A Rational Approach to the Vaccine Question and Holiday Gatherings
How do we apply good solid statistical math to a subjective problem? The chart above gets a lot more important than we might think.
At some early point, there was a single case of COVID out of a million people globally. That would be about eight thousand cases in the whole world. Unless this is densely clustered in your immediate area, (Hello Wuhan) No reason yet to worry much, put on a mask, or social distance. Shop local, eat out, throw a party. Low risk.
The important number in this pandemic is not the fatality %. Nor is it how many have recovered. Not the odds if you are young vs old. Prevalence is the thing to watch. Prevalence will be an unfamiliar measure to some so let me describe it simply.
A low prevalence means low risk, a high prevalence means a proportionally higher risk of being infected. What is “prevalence? Prevalence is how many have it right now, divided by the population. How many people have it can be calculated by the daily new case count multiplied by how many days you are contagious.
The premise here is that the prevalence in your area is the primary driver of your risks, all other things being equal. This number is what you want in mind when you choose whether to do any of those things that need to happen outside your home. Or inside if you are considering having visitors.
How many of the people near you have it? This is also the risk factor to consider when you decide if you want to be vaccinated against COVID. The vaccine may bring side effect risks worthy of real concern. Those numbers are coming out as the emergency approvals roll out. As a starting point we should use the study data as published and await contrary data rather than just being skeptical of the source(s). So far deaths are zero. Fevers, chills, soreness are quite common in the first day or two.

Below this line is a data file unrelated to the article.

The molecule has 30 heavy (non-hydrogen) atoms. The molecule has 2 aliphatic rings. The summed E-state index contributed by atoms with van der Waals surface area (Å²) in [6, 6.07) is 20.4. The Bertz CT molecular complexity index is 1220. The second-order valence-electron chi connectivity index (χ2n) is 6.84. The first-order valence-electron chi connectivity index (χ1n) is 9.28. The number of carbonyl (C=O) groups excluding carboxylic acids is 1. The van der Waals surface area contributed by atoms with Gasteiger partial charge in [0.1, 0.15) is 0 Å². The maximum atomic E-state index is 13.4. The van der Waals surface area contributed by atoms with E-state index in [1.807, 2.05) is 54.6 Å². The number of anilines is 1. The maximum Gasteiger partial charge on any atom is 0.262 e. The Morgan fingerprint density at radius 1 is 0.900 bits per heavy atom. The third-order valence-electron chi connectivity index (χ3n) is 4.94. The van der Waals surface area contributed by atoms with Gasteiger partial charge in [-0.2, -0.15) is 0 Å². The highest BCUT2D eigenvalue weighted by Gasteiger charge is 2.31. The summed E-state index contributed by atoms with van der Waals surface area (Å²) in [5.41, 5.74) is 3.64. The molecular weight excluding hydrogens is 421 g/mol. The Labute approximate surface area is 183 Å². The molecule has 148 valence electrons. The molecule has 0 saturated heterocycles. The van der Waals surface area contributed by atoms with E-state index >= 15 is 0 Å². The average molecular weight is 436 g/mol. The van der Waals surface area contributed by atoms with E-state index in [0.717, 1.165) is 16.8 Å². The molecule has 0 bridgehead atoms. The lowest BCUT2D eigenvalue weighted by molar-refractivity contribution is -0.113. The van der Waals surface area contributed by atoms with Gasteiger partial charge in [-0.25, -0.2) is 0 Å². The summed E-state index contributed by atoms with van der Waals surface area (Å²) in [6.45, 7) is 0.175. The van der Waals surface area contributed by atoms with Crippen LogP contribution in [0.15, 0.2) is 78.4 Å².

A safe and effective vaccine certainly brings a dramatic reduction in the risk of you becoming ill. In the instances at hand, Pfizer and Moderna mRNA the result is 85% if you are elderly, 90% or 95% if you are younger and otherwise healthy. If we were still at one in a million, why bother? Easy call to decline because the risk of a side effect might be higher than one in a million. But look at where we are now as compared to a moderate outbreak in Wuhan China.
Prevalence as estimated by my own spreadsheet using numbers as linked.
Please observe the difference from the September lull in new cases to the (so far) record high of December 16. One in 50 vs one in 1100. That is staggering and why this is the key number for decision making. Again, it’s disingenuous to just say “it’s 99.5% survivable”. A half percent of the Los Angeles population would be 520,000 if it ran the whole population. In the US that would be 7,500,000.00. Of course some of us would never get infected. Do you want to bet your life would not be one of those? Your loved ones? What of our employers and the economy in that scenario? Total devastation.
For those that want a deeper dive you can get into “Attack rates.”
I found a handy tool, the COVID prevalence calculator. It is more about the attack rate, but that is also very illustrative of the point here. My area is in Los Angeles. I will supply a link so you can run the numbers for yourself and get as far into the details of the tool as you wish. It has the benefit of more statistical sophistication than I could manage on my own. And of course a link to the Los Angeles data source.
Here we see the results I get from Los Angeles in that tool.
Attack rate/ratio: Refers to the (number of new cases of disease)/(population at risk) during a specified time interval. Generally, the time interval here is defined as “the duration of the outbreak.” (CDC)